Am I on the wrong insulin?

I’m starting to think that I am on the wrong insulin. I use NovoMix 30 (30% rapid acting, 70% intermediate acting). Initially my doctor told me to go off the insulin, because I was having a lot of lows. It was fine for a while, but I started getting really sluggish and tired, and my fasting BG crept higher and higher. I started on small doses of NovoMix again, and am feeling more energetic. The problem is that I seem to have a low roughly 4 hours after I take it in the morning. I initially suggested to my doctor that I have a snack to stave off this low, but he was against the idea. Should I be eating more carbs at breakfast?

I feel like I’m treating my diabetes with a sledge hammer at the moment - it’s a case of all or nothing. Either I take insulin and feel good and have a low, or I don’t and feel bad. Am I just using the wrong tool?

Yes, you are on the wrong insulin.

70/30 mixes two different types of insulin, long acting and short acting, in a way that make it impossible to titrate the correct dose of either kind properly.

If you split out the insulins and use one shot to control your fasting blood sugar (the 70% part of your combination shot) and one shot for each meal that is dosed so that it covers the amount of carbohydrates in your meal, you will do much, much better.

The 70/30 is an insulin prescribed by doctors trained years ago when the strategy was to give people just enough insulin to keep them alive but allow them to run very high blood sugars in order to avoid hypos. That lead to lots of very ugly complications.

Thanks for the response Jenny. I’m glad to hear it’s not just me who has struggled with this insulin. My average over the past week has been 5.5 (99), but i can’t get it down without having hypos. I’m literally had 1 hypo every second day this week. I’m going to try to see my doctor again soon and talk to him about it.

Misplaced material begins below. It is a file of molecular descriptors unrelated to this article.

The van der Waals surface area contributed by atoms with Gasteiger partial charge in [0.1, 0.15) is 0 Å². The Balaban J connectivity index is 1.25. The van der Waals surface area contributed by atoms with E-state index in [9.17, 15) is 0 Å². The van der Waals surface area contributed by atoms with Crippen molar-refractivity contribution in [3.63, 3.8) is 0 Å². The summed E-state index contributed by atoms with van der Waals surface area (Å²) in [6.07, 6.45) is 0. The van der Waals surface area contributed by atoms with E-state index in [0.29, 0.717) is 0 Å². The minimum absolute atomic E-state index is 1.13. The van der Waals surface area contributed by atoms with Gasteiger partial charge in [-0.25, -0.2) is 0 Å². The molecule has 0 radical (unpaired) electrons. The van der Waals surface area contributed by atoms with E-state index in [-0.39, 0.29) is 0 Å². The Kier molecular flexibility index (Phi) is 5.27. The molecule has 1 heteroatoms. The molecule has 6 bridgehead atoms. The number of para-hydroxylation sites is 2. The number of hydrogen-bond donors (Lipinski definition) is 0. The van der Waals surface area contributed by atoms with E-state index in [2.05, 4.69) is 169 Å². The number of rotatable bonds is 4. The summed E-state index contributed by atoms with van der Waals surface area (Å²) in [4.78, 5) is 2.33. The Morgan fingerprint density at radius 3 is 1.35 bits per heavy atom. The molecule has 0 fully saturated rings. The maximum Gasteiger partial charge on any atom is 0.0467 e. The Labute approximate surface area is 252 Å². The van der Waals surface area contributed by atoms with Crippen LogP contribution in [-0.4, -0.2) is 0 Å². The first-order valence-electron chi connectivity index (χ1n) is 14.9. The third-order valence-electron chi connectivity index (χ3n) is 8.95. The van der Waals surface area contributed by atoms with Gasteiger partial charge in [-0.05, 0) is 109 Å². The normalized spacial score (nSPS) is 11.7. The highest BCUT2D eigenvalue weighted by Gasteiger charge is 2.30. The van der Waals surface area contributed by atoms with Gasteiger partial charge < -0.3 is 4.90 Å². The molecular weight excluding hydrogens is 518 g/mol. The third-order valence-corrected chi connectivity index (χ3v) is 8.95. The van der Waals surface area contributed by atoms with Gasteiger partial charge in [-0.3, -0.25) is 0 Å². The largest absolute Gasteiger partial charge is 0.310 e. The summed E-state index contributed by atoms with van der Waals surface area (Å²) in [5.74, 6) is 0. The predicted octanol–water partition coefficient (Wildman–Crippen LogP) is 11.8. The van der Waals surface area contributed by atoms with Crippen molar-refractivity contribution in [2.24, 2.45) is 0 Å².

The manufacturers make pre-mixed because they are easy and cheap to make (they use regular and NPH, or there are some “newer” varieties which use NPH and Humalog or Novolog, but the same flaw exists in these), not because it has any proven patient benefit based on clinical trial results. They were able to obtain abbreviated new drug approvals (e.g. not undertake the usual number of clinical trials) because both of the insulins in the pre-mixed formulations were already approved by the FDA. But Jenny is absolutely correct; pre-mixed insulin varieties are seldom ideal for everyone, and you would be far better off adjusting your basal and pre-meal dosages individually. Some doctors prescribe them because they don’t have to give very extensive education, but that doesn’t render them ideal for patients, only for the prescribing doctor!

Prior to being on county health care, I was on Lantus for basal insulin and Novolog for fast acting, It was maybe a little better but still not perfect. Health dept gets the cheapest of everything. They slapped me on Humulin 70/30 and I have to take twice as much, and of course the novolog when necessary.

sorry to say, that’s just the nature of the beast. I know when I eliminate the highs, i’m plagued by lows. It has to be balanced by what you eat and timing. keep some trail mix granola bars handy, Pop three glucose tabs and then eat a trail mix bar, then test fifteen minutes later.

nothing is wrong with your insulin, you are normal